Patricia Cleveland-Peck reviews British Artisan Cheeses and their Producers by Francis Gimblett


I could give up meat and possibly fish – but the idea of giving up cheese effectively prevents my ever becoming a vegan. Wherever I travel abroad I always seek out local cheeses and am often frustrated by not being able to find them at home. It is only relatively recently that I became aware of how many superb cheeses are made here in the UK and this guide provides an excellent reference to them.

Francis Gimblett who, with his wife Pam makes cheese in Haslemere at the northern tip of the South Downs, has put it together. He trained as a chef, was the youngest sommelier of a five star hotel and later founded Taste of the Vine, a company which staged food and wine events in many countries, before his passion for cheese overtook his other interests and he started Gimblett’s Cheese in 2014.

It was during a period of fallow time when the dairy was being refurbished and before the spring cheese making resumed that Francis had the idea of writing a catalogue of his favourite British cheeses. The further he looked into the project however, the larger it grew. From his initial 30 favourite cheeses, the list of artisan cheese makers reached 500 and was still growing… He therefore had to prioritise. He would choose 80, whose cheeses were of the highest quality based on taste and then let each individual cheesemaker tell his story.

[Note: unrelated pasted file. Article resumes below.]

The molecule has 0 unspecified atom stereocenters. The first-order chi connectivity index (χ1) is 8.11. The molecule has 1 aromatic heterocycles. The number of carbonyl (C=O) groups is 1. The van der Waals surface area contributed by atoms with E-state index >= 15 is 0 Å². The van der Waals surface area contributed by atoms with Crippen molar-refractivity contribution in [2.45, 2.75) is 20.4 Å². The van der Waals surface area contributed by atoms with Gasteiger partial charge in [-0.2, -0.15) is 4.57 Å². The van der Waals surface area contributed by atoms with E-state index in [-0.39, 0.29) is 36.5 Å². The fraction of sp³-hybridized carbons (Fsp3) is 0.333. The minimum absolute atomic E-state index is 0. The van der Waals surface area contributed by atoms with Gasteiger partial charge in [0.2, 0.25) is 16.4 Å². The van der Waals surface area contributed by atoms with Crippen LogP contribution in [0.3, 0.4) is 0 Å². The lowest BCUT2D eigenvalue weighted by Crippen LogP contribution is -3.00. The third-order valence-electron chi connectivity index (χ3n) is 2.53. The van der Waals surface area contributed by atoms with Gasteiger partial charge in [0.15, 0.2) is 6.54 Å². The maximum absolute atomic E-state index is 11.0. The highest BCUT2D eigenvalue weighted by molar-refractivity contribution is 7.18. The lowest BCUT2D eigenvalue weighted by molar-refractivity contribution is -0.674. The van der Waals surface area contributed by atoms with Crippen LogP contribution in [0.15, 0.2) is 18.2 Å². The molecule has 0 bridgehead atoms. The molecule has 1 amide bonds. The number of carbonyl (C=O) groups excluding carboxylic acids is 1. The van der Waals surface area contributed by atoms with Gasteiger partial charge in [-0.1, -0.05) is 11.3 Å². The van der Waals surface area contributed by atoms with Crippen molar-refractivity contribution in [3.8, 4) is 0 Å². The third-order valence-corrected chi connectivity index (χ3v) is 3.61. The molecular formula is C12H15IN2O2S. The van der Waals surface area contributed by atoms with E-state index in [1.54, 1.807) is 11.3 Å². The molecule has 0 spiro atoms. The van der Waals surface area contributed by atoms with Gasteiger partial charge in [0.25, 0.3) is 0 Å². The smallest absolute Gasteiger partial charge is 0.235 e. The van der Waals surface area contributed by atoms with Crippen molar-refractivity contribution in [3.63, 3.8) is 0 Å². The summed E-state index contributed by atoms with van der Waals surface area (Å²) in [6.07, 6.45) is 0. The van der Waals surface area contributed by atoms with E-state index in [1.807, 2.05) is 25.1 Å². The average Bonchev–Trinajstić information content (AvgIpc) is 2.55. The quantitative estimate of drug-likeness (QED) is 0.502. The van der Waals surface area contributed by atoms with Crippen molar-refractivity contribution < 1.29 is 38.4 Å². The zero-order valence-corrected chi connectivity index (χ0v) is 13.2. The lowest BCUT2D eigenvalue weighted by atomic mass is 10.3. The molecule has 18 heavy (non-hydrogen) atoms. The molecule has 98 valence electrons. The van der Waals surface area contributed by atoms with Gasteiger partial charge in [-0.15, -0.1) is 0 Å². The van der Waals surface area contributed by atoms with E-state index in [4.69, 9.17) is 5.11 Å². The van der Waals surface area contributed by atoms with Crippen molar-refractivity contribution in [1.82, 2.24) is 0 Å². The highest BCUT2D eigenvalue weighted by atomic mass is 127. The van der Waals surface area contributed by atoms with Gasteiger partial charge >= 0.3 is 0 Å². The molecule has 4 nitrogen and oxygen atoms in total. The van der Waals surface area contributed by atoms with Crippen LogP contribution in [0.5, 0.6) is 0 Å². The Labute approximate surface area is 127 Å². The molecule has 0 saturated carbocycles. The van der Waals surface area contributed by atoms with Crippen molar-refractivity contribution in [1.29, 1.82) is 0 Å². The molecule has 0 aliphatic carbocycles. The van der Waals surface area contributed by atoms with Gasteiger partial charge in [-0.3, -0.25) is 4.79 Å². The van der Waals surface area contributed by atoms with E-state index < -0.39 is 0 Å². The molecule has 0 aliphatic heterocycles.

Before setting out on this quest however, Francis offers the reader interesting and easily digestible information. Firstly, tasting; this of course is a subjective, personal experience with the added complication that the same cheese can taste different on different days but using a scoring system converted from wine tasting, Francis highlight the cheeses which shone for him. He goes on to explains the symbols used for single herd or flock, small breeds, British heritage etc. and the question of pasteurised v. unpasteurised. Further sections deal with on cheese categories and why cheeses differ – after which we are ready to meet the cheesemaker of England.

I first looked for cheesemakers near where I live in Sussex and found four, three of which I had heard. The fourth, Alsop & Walker produce hard and soft cheeses made from cow’s milk in two different dairies. The images and descriptions (‘Mayfield’ is described as having flavours of ‘seared chantrelle, wild flower and salted caramel…’) are enticing and I shall certainly seek out their cheeses.

The book however, covers the whole county with many fascinating stories and great photos. Just flicking through the pages made me feel very hungry. It also contains the stories of how the artisan cheesemakers started out, plus tasting notes and suggestions as to what to drink with each cheese. For anyone who loves cheese, this is the ideal volume to guide you to your local artisan cheese maker or to put in the car when (and it won’t be long) travelling throughout Britain.

Gimblett’s Guide to the Best of British Cheeses is published by Jeroboam Press @ £14.99

It can be ordered from the website post free

ISBN 978-1-5272-8405-0

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